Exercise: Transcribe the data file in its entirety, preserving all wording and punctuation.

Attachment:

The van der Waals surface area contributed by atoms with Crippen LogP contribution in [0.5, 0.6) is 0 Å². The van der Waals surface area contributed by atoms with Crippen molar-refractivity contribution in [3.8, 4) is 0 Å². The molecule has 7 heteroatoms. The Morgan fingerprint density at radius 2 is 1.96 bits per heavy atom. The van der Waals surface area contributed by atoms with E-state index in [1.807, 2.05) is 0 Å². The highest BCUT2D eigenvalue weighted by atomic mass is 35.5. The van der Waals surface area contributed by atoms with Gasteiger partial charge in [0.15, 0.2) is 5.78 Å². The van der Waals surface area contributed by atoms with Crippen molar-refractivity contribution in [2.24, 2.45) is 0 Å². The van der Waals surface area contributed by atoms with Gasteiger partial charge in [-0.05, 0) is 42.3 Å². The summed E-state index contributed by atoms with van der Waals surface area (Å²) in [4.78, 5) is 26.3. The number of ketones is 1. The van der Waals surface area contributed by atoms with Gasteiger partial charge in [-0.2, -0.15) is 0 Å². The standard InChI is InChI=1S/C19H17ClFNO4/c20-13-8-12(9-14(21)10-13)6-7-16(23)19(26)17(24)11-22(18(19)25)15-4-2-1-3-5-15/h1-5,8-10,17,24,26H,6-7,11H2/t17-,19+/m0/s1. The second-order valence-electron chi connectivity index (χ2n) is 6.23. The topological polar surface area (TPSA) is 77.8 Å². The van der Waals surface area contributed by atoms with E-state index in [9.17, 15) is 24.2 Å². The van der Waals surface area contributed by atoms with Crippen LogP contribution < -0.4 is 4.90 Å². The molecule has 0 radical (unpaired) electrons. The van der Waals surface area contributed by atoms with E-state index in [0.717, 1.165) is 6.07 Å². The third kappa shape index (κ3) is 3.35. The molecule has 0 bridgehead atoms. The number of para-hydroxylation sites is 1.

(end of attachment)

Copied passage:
The van der Waals surface area contributed by atoms with Crippen LogP contribution in [0.5, 0.6) is 0 Å². The van der Waals surface area contributed by atoms with Crippen molar-refractivity contribution in [3.8, 4) is 0 Å². The molecule has 7 heteroatoms. The Morgan fingerprint density at radius 2 is 1.96 bits per heavy atom. The van der Waals surface area contributed by atoms with E-state index in [1.807, 2.05) is 0 Å². The highest BCUT2D eigenvalue weighted by atomic mass is 35.5. The van der Waals surface area contributed by atoms with Gasteiger partial charge in [0.15, 0.2) is 5.78 Å². The van der Waals surface area contributed by atoms with Crippen molar-refractivity contribution in [2.24, 2.45) is 0 Å². The van der Waals surface area contributed by atoms with Gasteiger partial charge in [-0.05, 0) is 42.3 Å². The summed E-state index contributed by atoms with van der Waals surface area (Å²) in [4.78, 5) is 26.3. The number of ketones is 1. The van der Waals surface area contributed by atoms with Gasteiger partial charge in [-0.2, -0.15) is 0 Å². The standard InChI is InChI=1S/C19H17ClFNO4/c20-13-8-12(9-14(21)10-13)6-7-16(23)19(26)17(24)11-22(18(19)25)15-4-2-1-3-5-15/h1-5,8-10,17,24,26H,6-7,11H2/t17-,19+/m0/s1. The second-order valence-electron chi connectivity index (χ2n) is 6.23. The topological polar surface area (TPSA) is 77.8 Å². The van der Waals surface area contributed by atoms with E-state index in [9.17, 15) is 24.2 Å². The van der Waals surface area contributed by atoms with Crippen LogP contribution < -0.4 is 4.90 Å². The molecule has 0 radical (unpaired) electrons. The van der Waals surface area contributed by atoms with E-state index in [0.717, 1.165) is 6.07 Å². The third kappa shape index (κ3) is 3.35. The molecule has 0 bridgehead atoms. The number of para-hydroxylation sites is 1.